Published 5:29 PM EDT Oct 14, 2018
Gas was in short supply, power outages were rampant and search teams continued their arduous tasks Sunday as Florida's recovery from Hurricane Michael remained painfully slow along the coast of the state's battered Panhandle.
There were some victories. Classes will resume Monday at Florida State's sprawling, 40,000-student campus in Tallahassee and several other area universities. State offices also reopened.
In the Bay County communities of Panama City and Mexico Beach, where the strongest hurricane to hit the Panhandle since record-keeping began slammed onto the coast four days earlier, search-and-rescue crews accompanied by dogs solemnly picked through the rubble of shattered neighborhoods
The storm killed at least 17 people, including one in Mexico Beach. Entire communities were wiped out by the Category 4 storm's roaring winds, and authorities feared the death toll would rise.
"If we lose only one life, to me, that's going to be a miracle," Mexico Beach Mayor Al Cathey said.
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More than 170,000 power customers in Florida remained in the dark Sunday, including more than half the homes and businesses in Bay County. For some, power could be weeks away.
The effort to get schools and hospitals fully operational will be herculean. Bill Husfelt, superintendent of county schools, assessed damage over the weekend and had not decided when they could reopen.
"The superintendent wants everyone to know we are focusing on three things right now: faith, family and our future," the district said in a Facebook post. "We will open our schools as soon as is feasible, but right now the county is focused on a humanitarian mission."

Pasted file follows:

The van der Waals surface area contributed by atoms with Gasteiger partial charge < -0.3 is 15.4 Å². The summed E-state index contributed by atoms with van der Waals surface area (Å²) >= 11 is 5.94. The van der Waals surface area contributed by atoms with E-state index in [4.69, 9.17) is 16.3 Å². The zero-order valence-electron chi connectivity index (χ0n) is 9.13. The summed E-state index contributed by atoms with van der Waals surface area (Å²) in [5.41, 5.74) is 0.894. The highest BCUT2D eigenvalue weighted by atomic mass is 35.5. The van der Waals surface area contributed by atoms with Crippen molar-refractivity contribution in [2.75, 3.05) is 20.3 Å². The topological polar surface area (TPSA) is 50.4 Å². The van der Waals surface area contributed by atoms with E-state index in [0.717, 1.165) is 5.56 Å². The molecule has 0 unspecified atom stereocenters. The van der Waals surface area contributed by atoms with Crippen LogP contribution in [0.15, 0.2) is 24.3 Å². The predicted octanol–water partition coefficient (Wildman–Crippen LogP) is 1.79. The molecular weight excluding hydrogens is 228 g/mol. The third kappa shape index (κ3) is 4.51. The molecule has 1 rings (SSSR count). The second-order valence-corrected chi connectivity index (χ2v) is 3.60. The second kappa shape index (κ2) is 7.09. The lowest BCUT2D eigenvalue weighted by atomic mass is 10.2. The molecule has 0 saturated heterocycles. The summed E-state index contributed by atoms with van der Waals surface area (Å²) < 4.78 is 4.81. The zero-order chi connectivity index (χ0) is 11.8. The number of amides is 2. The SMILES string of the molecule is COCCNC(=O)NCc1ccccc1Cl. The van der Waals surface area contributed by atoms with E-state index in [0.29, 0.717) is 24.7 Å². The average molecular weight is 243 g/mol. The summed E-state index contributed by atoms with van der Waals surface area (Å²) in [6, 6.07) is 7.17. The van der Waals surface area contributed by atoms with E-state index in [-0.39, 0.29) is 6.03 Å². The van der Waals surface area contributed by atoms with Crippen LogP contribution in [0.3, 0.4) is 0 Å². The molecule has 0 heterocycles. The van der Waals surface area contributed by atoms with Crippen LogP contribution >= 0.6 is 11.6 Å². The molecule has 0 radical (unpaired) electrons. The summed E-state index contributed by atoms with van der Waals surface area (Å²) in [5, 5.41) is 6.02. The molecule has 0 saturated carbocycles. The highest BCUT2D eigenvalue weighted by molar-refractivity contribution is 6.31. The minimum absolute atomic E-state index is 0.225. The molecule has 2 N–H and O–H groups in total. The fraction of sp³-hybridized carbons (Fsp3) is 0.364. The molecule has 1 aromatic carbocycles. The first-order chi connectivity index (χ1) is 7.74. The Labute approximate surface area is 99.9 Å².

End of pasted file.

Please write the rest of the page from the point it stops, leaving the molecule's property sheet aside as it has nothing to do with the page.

Gulf Coast Medical Center in Panama City remained closed because of storm damage. Bay Medical Sacred Heart Hospital had "significant" damage that required evacuation of patients, CEO Scott Campbell said.
"Our hearts are heavy as we begin the process of rebuilding our community following the devastation of Hurricane Michael," Campbell said.
A silver lining: Emergency rooms at both hospitals remained functioning.
Prison and jails were also hit hard. The state Department of Corrections said 2,600 inmates were evacuated from the Gulf Correctional Institution and Annex. An additional 305 were removed from Calhoun Correctional Institution.
No injuries were reported, and a website was provided for families to determine where their loved ones had been transferred.
"All inmates were secure and had access to food and drinking water through the duration of the storm," the department said.
President Donald Trump is scheduled to visit the area Monday. The destruction he'll encounters will be bleak.
"We’re all in this together," Tallahassee Mayor and Democratic gubernatorial candidate Andrew Gillum tweeted Sunday. "Our office doors are open to collect supplies and donations for people in North Florida."
Contributing: Karl Etters, Tallahassee Democrat; The Associated Press